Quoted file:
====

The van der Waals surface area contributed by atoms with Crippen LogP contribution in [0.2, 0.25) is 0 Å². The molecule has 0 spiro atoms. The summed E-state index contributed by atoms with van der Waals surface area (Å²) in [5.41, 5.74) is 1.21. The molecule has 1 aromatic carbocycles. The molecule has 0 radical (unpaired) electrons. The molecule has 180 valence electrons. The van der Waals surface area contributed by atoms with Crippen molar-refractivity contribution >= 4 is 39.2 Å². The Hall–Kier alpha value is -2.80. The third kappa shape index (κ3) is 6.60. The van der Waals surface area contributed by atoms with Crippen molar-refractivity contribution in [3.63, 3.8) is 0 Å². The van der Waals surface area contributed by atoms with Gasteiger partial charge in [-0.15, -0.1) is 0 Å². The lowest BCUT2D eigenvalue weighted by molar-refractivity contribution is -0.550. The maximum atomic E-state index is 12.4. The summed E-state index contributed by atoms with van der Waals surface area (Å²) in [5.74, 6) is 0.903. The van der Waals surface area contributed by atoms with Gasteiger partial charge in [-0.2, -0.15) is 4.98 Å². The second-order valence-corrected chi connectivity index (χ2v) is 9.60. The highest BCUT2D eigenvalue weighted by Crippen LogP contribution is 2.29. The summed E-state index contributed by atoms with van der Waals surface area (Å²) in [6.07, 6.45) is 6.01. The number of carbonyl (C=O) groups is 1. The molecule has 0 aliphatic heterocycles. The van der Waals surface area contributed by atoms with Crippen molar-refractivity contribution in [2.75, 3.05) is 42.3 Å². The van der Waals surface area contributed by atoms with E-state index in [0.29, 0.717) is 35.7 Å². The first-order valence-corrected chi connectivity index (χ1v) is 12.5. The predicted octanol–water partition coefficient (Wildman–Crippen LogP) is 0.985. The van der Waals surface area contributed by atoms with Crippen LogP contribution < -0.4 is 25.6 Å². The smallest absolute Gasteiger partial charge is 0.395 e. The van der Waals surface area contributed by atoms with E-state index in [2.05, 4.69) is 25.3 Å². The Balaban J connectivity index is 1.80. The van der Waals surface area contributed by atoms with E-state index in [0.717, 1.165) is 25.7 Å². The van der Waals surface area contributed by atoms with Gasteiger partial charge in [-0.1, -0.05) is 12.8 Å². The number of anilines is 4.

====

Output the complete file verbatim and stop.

The van der Waals surface area contributed by atoms with Crippen LogP contribution in [0.2, 0.25) is 0 Å². The molecule has 0 spiro atoms. The summed E-state index contributed by atoms with van der Waals surface area (Å²) in [5.41, 5.74) is 1.21. The molecule has 1 aromatic carbocycles. The molecule has 0 radical (unpaired) electrons. The molecule has 180 valence electrons. The van der Waals surface area contributed by atoms with Crippen molar-refractivity contribution >= 4 is 39.2 Å². The Hall–Kier alpha value is -2.80. The third kappa shape index (κ3) is 6.60. The van der Waals surface area contributed by atoms with Crippen molar-refractivity contribution in [3.63, 3.8) is 0 Å². The van der Waals surface area contributed by atoms with Gasteiger partial charge in [-0.15, -0.1) is 0 Å². The lowest BCUT2D eigenvalue weighted by molar-refractivity contribution is -0.550. The maximum atomic E-state index is 12.4. The summed E-state index contributed by atoms with van der Waals surface area (Å²) in [5.74, 6) is 0.903. The van der Waals surface area contributed by atoms with Gasteiger partial charge in [-0.2, -0.15) is 4.98 Å². The second-order valence-corrected chi connectivity index (χ2v) is 9.60. The highest BCUT2D eigenvalue weighted by Crippen LogP contribution is 2.29. The summed E-state index contributed by atoms with van der Waals surface area (Å²) in [6.07, 6.45) is 6.01. The number of carbonyl (C=O) groups is 1. The molecule has 0 aliphatic heterocycles. The van der Waals surface area contributed by atoms with Crippen molar-refractivity contribution in [2.75, 3.05) is 42.3 Å². The van der Waals surface area contributed by atoms with E-state index in [0.29, 0.717) is 35.7 Å². The first-order valence-corrected chi connectivity index (χ1v) is 12.5. The predicted octanol–water partition coefficient (Wildman–Crippen LogP) is 0.985. The van der Waals surface area contributed by atoms with Crippen LogP contribution < -0.4 is 25.6 Å². The smallest absolute Gasteiger partial charge is 0.395 e. The van der Waals surface area contributed by atoms with E-state index in [2.05, 4.69) is 25.3 Å². The Balaban J connectivity index is 1.80. The van der Waals surface area contributed by atoms with E-state index in [0.717, 1.165) is 25.7 Å². The van der Waals surface area contributed by atoms with Gasteiger partial charge in [-0.1, -0.05) is 12.8 Å². The number of anilines is 4.